Weissenberg said Facop Peintures in Morocco is the fourth largest coatings manufacturer with a 28,000 metric tons manufacturing capacity.
Decorative coatings hold the largest share of the total coatings products produced in Morocco at 70 percent.
“Wood coatings and automotive refinish coatings are the two second biggest coatings products being locally produced in Morocco at 13 percent and 9 percent respectively,” said Weissenberg.
“More than 90 percent of the decorative coatings demanded in Morocco is met by local manufacturers,” said Weissenberg.
Although 60 percent of the raw materials for coatings manufacture in Morocco are imported, local manufacturers SMP, Clariant, and Consortium Morocco produce the remaining requirements for the coatings makers in this North African market.
An analysis of decorative coatings in the Morocco market shows that up to 90 percent are waterbased, with the remainder solvent-based according to Weissenberg.
Demand for marine coatings and road markings in Morocco are met through importation, with all can and coil coatings also importation, mainly from Beckers in France.
Weissenberg also projected increased growth of the North Africa automotive coatings market driven mainly by the planned production by automotive original equipment manufacturers (OEMs) in Morocco, Algeria and Egypt.
“Although the paints and coatings opportunities are bigger in North Africa’s construction sector, we should watch the automotive coatings growth,” he said.
He said planned production by automotive OEMs in Algeria for example is set to increase from 28,000 units in 2015 to 408,000 in 2022.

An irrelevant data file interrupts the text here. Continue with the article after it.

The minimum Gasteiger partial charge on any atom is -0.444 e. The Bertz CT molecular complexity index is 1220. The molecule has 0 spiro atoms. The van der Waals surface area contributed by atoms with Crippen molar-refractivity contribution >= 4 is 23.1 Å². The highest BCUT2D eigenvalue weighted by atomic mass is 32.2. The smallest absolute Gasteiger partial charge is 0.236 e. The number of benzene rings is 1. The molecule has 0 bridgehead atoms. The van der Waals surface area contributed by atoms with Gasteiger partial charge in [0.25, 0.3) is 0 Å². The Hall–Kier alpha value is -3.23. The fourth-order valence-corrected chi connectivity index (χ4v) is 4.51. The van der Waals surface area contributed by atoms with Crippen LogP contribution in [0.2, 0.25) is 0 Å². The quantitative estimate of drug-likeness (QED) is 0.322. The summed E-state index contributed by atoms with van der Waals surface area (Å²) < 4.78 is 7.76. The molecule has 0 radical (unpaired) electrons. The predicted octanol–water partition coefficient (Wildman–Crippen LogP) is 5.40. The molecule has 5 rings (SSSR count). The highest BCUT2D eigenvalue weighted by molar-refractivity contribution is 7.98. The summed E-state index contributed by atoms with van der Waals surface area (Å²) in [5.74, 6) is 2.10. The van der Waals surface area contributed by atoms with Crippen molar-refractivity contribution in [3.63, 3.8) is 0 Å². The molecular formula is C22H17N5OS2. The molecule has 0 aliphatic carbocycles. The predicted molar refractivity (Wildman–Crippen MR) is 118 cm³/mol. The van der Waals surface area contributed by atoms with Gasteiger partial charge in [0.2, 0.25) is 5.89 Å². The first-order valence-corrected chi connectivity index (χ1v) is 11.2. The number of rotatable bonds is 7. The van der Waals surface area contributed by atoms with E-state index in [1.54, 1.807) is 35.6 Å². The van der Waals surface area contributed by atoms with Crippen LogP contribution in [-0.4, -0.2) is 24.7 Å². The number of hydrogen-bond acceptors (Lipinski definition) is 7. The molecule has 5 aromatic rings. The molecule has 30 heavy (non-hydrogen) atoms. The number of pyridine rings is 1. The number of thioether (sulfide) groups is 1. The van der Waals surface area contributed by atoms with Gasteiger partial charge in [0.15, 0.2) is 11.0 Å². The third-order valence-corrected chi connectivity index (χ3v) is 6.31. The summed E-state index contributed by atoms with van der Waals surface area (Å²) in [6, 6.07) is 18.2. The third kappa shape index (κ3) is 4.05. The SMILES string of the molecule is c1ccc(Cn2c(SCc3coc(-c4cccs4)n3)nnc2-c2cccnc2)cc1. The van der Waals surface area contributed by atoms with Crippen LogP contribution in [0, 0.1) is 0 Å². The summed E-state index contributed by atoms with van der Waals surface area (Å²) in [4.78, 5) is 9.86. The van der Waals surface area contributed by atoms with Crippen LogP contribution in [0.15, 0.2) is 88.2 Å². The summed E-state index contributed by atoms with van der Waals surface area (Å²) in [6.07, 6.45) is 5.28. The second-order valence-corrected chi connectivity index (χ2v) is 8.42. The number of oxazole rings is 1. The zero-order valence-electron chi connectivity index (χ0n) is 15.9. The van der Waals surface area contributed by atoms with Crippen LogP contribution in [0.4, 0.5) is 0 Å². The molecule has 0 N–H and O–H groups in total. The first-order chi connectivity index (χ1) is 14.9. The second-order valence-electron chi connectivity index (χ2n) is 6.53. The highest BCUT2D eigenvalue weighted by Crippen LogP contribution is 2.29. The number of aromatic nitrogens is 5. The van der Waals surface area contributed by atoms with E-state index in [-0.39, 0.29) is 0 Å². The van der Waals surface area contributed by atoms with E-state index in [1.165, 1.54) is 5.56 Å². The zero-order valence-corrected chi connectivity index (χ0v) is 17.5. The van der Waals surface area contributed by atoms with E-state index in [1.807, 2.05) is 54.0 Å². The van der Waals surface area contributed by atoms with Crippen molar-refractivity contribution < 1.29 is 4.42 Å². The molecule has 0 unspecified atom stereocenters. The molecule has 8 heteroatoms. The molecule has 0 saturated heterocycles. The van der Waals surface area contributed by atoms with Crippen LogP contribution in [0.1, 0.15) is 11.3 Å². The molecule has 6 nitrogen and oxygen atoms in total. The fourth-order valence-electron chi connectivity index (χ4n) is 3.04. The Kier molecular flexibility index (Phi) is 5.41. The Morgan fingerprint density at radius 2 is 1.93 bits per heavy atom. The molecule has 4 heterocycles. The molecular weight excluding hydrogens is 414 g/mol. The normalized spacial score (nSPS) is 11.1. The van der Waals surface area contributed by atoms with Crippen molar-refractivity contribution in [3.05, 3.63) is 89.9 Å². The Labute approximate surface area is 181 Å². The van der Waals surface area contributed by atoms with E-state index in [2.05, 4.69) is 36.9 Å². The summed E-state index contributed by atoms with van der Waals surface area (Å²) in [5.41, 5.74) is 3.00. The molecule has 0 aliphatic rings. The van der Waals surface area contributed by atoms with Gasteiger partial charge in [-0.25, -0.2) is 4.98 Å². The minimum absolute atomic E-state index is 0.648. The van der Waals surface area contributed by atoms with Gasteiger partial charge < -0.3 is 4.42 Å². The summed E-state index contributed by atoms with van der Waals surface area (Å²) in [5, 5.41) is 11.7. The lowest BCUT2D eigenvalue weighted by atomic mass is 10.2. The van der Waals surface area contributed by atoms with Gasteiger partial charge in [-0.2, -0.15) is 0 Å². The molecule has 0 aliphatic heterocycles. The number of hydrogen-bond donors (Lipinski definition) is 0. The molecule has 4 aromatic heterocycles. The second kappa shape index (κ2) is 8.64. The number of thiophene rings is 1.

This major growth in Algeria will be driven by automotive companies such as Faw Motor Company, Scania, Iveco, Cima Motors-Hyundai, Volkswagen, Mercedez Benz SAPPL-MB, Renault truck, Renault Algerie Production and PSA Peugeot-Citroen.
In Morocco, companies such as PSA Peugeot-Citroen and Renault are set to launch manufacturing plants by 2019 while Ford, Volkswagen and Hyundai have expressed interest in the market.
Similar trend is expected in Egypt where BMW, General Motors, Nissan, Hyundai, Daewoo are eyeing a share of the automotive market, increasing growth opportunities for automotive coatings segment.
Separately, multinational professional services firm Deloitte said in an earlier report that despite Egypt, Morocco, and Algeria having a sizeable automotive assembly and manufacturing sectors, “fewer than 900 000 vehicles were produced on the continent accounting for just over 0.9 percent of global production in 2015.”
However, the company said: “Due to the rise of income levels in many African countries and the emergence of a middle class, Deloitte regards the continent as the final frontier for the global automotive industry.”
“Given Africa’s population size and its positive economic outlook, automotive companies will be able to gain a competitive advantage by adopting a medium- to long-term view towards the continent,” it said.
The consultancy firm said although the domestic vehicle production and assembly “may have substantial multiplier effects for African economies, and could act as a catalyst for industrialization and economic diversification, this is at a lesser stage of development.”
The positive growth projections for Morocco’s housing sector and North Africa’s automotive industry are likely to be the main drivers of the coatings industry in these markets both in the short and medium term.